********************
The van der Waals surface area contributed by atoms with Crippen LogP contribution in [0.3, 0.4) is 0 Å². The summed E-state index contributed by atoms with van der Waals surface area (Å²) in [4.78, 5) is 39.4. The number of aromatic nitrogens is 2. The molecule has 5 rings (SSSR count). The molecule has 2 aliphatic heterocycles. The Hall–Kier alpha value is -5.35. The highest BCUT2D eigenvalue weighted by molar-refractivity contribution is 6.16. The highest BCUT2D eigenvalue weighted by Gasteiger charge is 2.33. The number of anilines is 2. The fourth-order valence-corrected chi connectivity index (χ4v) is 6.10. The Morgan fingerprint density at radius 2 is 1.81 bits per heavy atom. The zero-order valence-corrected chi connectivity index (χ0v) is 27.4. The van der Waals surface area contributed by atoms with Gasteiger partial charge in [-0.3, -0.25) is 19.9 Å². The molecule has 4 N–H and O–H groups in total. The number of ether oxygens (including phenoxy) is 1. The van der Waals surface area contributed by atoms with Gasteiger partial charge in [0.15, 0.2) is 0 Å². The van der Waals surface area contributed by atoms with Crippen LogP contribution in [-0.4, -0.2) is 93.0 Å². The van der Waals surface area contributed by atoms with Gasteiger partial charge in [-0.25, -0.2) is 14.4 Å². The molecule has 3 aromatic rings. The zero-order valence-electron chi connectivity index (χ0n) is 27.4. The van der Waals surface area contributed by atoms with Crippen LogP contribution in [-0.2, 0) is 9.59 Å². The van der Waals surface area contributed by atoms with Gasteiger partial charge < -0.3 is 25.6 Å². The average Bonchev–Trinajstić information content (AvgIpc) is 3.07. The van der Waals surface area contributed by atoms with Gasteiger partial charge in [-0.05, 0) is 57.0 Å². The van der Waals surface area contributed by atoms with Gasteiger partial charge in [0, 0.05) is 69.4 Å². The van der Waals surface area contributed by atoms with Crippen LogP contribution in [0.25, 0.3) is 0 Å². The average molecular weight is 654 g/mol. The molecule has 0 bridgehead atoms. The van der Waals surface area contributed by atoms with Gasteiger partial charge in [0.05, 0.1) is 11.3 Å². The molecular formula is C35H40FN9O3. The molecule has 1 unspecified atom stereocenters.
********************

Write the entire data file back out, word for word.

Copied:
The van der Waals surface area contributed by atoms with Crippen LogP contribution in [0.3, 0.4) is 0 Å². The summed E-state index contributed by atoms with van der Waals surface area (Å²) in [4.78, 5) is 39.4. The number of aromatic nitrogens is 2. The molecule has 5 rings (SSSR count). The molecule has 2 aliphatic heterocycles. The Hall–Kier alpha value is -5.35. The highest BCUT2D eigenvalue weighted by molar-refractivity contribution is 6.16. The highest BCUT2D eigenvalue weighted by Gasteiger charge is 2.33. The number of anilines is 2. The fourth-order valence-corrected chi connectivity index (χ4v) is 6.10. The Morgan fingerprint density at radius 2 is 1.81 bits per heavy atom. The zero-order valence-corrected chi connectivity index (χ0v) is 27.4. The van der Waals surface area contributed by atoms with Gasteiger partial charge in [-0.3, -0.25) is 19.9 Å². The molecule has 4 N–H and O–H groups in total. The number of ether oxygens (including phenoxy) is 1. The van der Waals surface area contributed by atoms with Gasteiger partial charge in [0.15, 0.2) is 0 Å². The van der Waals surface area contributed by atoms with Crippen LogP contribution in [-0.4, -0.2) is 93.0 Å². The van der Waals surface area contributed by atoms with Gasteiger partial charge in [-0.25, -0.2) is 14.4 Å². The molecule has 3 aromatic rings. The zero-order valence-electron chi connectivity index (χ0n) is 27.4. The van der Waals surface area contributed by atoms with Crippen LogP contribution in [-0.2, 0) is 9.59 Å². The van der Waals surface area contributed by atoms with Gasteiger partial charge < -0.3 is 25.6 Å². The average Bonchev–Trinajstić information content (AvgIpc) is 3.07. The van der Waals surface area contributed by atoms with Gasteiger partial charge in [-0.05, 0) is 57.0 Å². The van der Waals surface area contributed by atoms with Gasteiger partial charge in [0, 0.05) is 69.4 Å². The van der Waals surface area contributed by atoms with Crippen LogP contribution in [0.25, 0.3) is 0 Å². The average molecular weight is 654 g/mol. The molecule has 0 bridgehead atoms. The van der Waals surface area contributed by atoms with Gasteiger partial charge in [0.05, 0.1) is 11.3 Å². The molecular formula is C35H40FN9O3. The molecule has 1 unspecified atom stereocenters.